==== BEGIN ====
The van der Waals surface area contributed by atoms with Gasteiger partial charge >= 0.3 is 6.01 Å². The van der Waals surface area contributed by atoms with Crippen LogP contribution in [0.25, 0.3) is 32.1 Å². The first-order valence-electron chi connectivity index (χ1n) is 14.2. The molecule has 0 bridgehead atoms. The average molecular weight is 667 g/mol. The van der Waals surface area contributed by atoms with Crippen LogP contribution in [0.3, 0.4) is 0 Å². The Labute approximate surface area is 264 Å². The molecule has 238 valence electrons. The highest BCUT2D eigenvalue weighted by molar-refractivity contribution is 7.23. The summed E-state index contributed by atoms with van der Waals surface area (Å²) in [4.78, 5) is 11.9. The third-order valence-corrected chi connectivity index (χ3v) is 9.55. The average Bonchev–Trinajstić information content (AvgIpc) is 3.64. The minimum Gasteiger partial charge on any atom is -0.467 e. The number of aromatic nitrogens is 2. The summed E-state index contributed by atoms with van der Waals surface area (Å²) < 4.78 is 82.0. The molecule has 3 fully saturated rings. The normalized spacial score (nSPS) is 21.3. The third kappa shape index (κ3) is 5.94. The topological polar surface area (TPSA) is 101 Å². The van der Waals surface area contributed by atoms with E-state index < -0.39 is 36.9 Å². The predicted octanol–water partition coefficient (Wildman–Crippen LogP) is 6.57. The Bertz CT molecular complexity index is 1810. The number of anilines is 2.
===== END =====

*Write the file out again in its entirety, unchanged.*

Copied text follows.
The van der Waals surface area contributed by atoms with Gasteiger partial charge >= 0.3 is 6.01 Å². The van der Waals surface area contributed by atoms with Crippen LogP contribution in [0.25, 0.3) is 32.1 Å². The first-order valence-electron chi connectivity index (χ1n) is 14.2. The molecule has 0 bridgehead atoms. The average molecular weight is 667 g/mol. The van der Waals surface area contributed by atoms with Crippen LogP contribution in [0.3, 0.4) is 0 Å². The Labute approximate surface area is 264 Å². The molecule has 238 valence electrons. The highest BCUT2D eigenvalue weighted by molar-refractivity contribution is 7.23. The summed E-state index contributed by atoms with van der Waals surface area (Å²) in [4.78, 5) is 11.9. The third-order valence-corrected chi connectivity index (χ3v) is 9.55. The average Bonchev–Trinajstić information content (AvgIpc) is 3.64. The minimum Gasteiger partial charge on any atom is -0.467 e. The number of aromatic nitrogens is 2. The summed E-state index contributed by atoms with van der Waals surface area (Å²) < 4.78 is 82.0. The molecule has 3 fully saturated rings. The normalized spacial score (nSPS) is 21.3. The third kappa shape index (κ3) is 5.94. The topological polar surface area (TPSA) is 101 Å². The van der Waals surface area contributed by atoms with E-state index < -0.39 is 36.9 Å². The predicted octanol–water partition coefficient (Wildman–Crippen LogP) is 6.57. The Bertz CT molecular complexity index is 1810. The number of anilines is 2.